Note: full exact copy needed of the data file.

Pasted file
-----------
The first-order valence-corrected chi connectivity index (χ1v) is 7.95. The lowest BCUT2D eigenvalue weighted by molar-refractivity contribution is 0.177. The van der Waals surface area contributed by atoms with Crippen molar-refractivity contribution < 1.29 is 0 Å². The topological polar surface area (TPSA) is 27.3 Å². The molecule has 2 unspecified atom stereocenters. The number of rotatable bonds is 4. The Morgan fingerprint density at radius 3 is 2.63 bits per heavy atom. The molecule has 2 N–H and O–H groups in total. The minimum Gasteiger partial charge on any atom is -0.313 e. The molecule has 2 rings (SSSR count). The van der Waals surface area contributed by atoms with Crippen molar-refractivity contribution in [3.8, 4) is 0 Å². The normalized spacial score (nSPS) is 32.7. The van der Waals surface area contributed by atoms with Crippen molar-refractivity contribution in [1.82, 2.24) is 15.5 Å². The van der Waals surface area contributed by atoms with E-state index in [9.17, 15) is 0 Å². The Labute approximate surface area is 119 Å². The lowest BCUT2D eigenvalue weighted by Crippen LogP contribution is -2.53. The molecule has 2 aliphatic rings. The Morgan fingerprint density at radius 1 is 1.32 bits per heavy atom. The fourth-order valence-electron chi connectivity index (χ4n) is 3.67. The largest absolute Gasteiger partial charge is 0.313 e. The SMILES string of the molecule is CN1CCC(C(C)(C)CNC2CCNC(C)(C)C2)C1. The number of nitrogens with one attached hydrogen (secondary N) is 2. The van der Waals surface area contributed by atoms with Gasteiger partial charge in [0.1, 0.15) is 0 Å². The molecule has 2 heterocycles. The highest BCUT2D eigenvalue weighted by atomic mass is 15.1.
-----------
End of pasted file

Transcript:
The first-order valence-corrected chi connectivity index (χ1v) is 7.95. The lowest BCUT2D eigenvalue weighted by molar-refractivity contribution is 0.177. The van der Waals surface area contributed by atoms with Crippen molar-refractivity contribution < 1.29 is 0 Å². The topological polar surface area (TPSA) is 27.3 Å². The molecule has 2 unspecified atom stereocenters. The number of rotatable bonds is 4. The Morgan fingerprint density at radius 3 is 2.63 bits per heavy atom. The molecule has 2 N–H and O–H groups in total. The minimum Gasteiger partial charge on any atom is -0.313 e. The molecule has 2 rings (SSSR count). The van der Waals surface area contributed by atoms with Crippen molar-refractivity contribution in [3.8, 4) is 0 Å². The normalized spacial score (nSPS) is 32.7. The van der Waals surface area contributed by atoms with Crippen molar-refractivity contribution in [1.82, 2.24) is 15.5 Å². The van der Waals surface area contributed by atoms with E-state index in [9.17, 15) is 0 Å². The Labute approximate surface area is 119 Å². The lowest BCUT2D eigenvalue weighted by Crippen LogP contribution is -2.53. The molecule has 2 aliphatic rings. The Morgan fingerprint density at radius 1 is 1.32 bits per heavy atom. The fourth-order valence-electron chi connectivity index (χ4n) is 3.67. The largest absolute Gasteiger partial charge is 0.313 e. The SMILES string of the molecule is CN1CCC(C(C)(C)CNC2CCNC(C)(C)C2)C1. The number of nitrogens with one attached hydrogen (secondary N) is 2. The van der Waals surface area contributed by atoms with Gasteiger partial charge in [0.1, 0.15) is 0 Å². The molecule has 2 heterocycles. The highest BCUT2D eigenvalue weighted by atomic mass is 15.1.